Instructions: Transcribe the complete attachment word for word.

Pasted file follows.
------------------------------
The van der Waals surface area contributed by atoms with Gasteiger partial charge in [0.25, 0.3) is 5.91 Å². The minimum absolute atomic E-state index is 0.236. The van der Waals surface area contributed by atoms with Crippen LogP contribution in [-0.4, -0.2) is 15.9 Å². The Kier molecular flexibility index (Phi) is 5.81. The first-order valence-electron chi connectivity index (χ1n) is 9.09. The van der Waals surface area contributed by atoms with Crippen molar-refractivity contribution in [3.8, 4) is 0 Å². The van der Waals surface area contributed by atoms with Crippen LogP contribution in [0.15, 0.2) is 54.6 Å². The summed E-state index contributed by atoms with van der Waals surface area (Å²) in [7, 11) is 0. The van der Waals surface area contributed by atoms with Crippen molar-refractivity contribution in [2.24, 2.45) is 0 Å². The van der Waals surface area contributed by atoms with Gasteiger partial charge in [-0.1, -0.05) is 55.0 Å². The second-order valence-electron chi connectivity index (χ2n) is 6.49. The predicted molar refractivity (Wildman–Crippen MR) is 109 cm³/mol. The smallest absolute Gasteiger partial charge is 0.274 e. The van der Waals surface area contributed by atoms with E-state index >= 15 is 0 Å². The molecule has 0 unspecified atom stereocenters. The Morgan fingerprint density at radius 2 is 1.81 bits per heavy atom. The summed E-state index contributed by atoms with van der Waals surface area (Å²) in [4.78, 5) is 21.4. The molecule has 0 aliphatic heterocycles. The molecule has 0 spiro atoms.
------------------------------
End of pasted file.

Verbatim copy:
The van der Waals surface area contributed by atoms with Gasteiger partial charge in [0.25, 0.3) is 5.91 Å². The minimum absolute atomic E-state index is 0.236. The van der Waals surface area contributed by atoms with Crippen LogP contribution in [-0.4, -0.2) is 15.9 Å². The Kier molecular flexibility index (Phi) is 5.81. The first-order valence-electron chi connectivity index (χ1n) is 9.09. The van der Waals surface area contributed by atoms with Crippen molar-refractivity contribution in [3.8, 4) is 0 Å². The van der Waals surface area contributed by atoms with Crippen LogP contribution in [0.15, 0.2) is 54.6 Å². The summed E-state index contributed by atoms with van der Waals surface area (Å²) in [7, 11) is 0. The van der Waals surface area contributed by atoms with Crippen molar-refractivity contribution in [2.24, 2.45) is 0 Å². The van der Waals surface area contributed by atoms with Gasteiger partial charge in [-0.1, -0.05) is 55.0 Å². The second-order valence-electron chi connectivity index (χ2n) is 6.49. The predicted molar refractivity (Wildman–Crippen MR) is 109 cm³/mol. The smallest absolute Gasteiger partial charge is 0.274 e. The van der Waals surface area contributed by atoms with E-state index >= 15 is 0 Å². The molecule has 0 unspecified atom stereocenters. The Morgan fingerprint density at radius 2 is 1.81 bits per heavy atom. The summed E-state index contributed by atoms with van der Waals surface area (Å²) in [4.78, 5) is 21.4. The molecule has 0 aliphatic heterocycles. The molecule has 0 spiro atoms.